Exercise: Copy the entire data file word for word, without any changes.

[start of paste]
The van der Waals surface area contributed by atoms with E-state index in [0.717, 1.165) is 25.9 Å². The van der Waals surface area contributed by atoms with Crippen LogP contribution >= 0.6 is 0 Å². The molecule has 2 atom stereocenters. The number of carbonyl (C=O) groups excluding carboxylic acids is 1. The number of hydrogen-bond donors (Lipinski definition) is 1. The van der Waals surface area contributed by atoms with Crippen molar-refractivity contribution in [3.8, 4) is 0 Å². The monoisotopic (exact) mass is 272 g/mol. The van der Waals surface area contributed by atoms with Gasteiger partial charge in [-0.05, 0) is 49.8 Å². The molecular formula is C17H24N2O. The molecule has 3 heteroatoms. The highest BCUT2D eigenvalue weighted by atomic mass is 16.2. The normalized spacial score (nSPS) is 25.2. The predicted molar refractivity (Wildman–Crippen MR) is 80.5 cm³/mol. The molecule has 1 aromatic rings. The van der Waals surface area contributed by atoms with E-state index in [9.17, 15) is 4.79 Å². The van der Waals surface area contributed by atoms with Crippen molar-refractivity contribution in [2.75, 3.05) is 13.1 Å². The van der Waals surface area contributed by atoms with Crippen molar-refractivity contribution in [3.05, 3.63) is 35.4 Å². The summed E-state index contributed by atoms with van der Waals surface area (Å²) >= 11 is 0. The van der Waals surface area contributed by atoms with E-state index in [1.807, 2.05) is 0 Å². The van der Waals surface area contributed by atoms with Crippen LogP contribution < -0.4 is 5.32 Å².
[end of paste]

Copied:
The van der Waals surface area contributed by atoms with E-state index in [0.717, 1.165) is 25.9 Å². The van der Waals surface area contributed by atoms with Crippen LogP contribution >= 0.6 is 0 Å². The molecule has 2 atom stereocenters. The number of carbonyl (C=O) groups excluding carboxylic acids is 1. The number of hydrogen-bond donors (Lipinski definition) is 1. The van der Waals surface area contributed by atoms with Crippen molar-refractivity contribution in [3.8, 4) is 0 Å². The monoisotopic (exact) mass is 272 g/mol. The van der Waals surface area contributed by atoms with Gasteiger partial charge in [-0.05, 0) is 49.8 Å². The molecular formula is C17H24N2O. The molecule has 3 heteroatoms. The highest BCUT2D eigenvalue weighted by atomic mass is 16.2. The normalized spacial score (nSPS) is 25.2. The predicted molar refractivity (Wildman–Crippen MR) is 80.5 cm³/mol. The molecule has 1 aromatic rings. The van der Waals surface area contributed by atoms with E-state index in [9.17, 15) is 4.79 Å². The van der Waals surface area contributed by atoms with Crippen molar-refractivity contribution in [2.75, 3.05) is 13.1 Å². The van der Waals surface area contributed by atoms with Crippen molar-refractivity contribution in [3.05, 3.63) is 35.4 Å². The summed E-state index contributed by atoms with van der Waals surface area (Å²) >= 11 is 0. The van der Waals surface area contributed by atoms with E-state index in [1.807, 2.05) is 0 Å². The van der Waals surface area contributed by atoms with Crippen LogP contribution < -0.4 is 5.32 Å².